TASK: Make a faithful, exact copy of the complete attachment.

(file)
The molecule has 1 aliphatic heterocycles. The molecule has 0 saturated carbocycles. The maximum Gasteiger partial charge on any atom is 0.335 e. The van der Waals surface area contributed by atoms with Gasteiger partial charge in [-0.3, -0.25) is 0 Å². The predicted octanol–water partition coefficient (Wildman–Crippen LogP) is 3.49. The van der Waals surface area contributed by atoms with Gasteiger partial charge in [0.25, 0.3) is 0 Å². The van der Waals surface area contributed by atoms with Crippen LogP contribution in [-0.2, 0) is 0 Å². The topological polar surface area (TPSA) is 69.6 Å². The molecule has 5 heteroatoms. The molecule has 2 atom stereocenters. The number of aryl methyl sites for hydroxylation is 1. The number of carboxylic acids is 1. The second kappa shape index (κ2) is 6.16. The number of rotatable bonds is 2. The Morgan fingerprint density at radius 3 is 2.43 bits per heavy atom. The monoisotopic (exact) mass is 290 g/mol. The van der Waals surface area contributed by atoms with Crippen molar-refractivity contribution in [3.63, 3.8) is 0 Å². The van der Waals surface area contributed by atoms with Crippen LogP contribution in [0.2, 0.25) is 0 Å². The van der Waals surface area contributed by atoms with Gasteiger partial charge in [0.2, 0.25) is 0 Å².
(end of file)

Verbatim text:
The molecule has 1 aliphatic heterocycles. The molecule has 0 saturated carbocycles. The maximum Gasteiger partial charge on any atom is 0.335 e. The van der Waals surface area contributed by atoms with Gasteiger partial charge in [-0.3, -0.25) is 0 Å². The predicted octanol–water partition coefficient (Wildman–Crippen LogP) is 3.49. The van der Waals surface area contributed by atoms with Gasteiger partial charge in [0.25, 0.3) is 0 Å². The van der Waals surface area contributed by atoms with Crippen LogP contribution in [-0.2, 0) is 0 Å². The topological polar surface area (TPSA) is 69.6 Å². The molecule has 5 heteroatoms. The molecule has 2 atom stereocenters. The number of aryl methyl sites for hydroxylation is 1. The number of carboxylic acids is 1. The second kappa shape index (κ2) is 6.16. The number of rotatable bonds is 2. The Morgan fingerprint density at radius 3 is 2.43 bits per heavy atom. The monoisotopic (exact) mass is 290 g/mol. The van der Waals surface area contributed by atoms with Crippen molar-refractivity contribution in [3.63, 3.8) is 0 Å². The van der Waals surface area contributed by atoms with Crippen LogP contribution in [0.2, 0.25) is 0 Å². The van der Waals surface area contributed by atoms with Gasteiger partial charge in [0.2, 0.25) is 0 Å².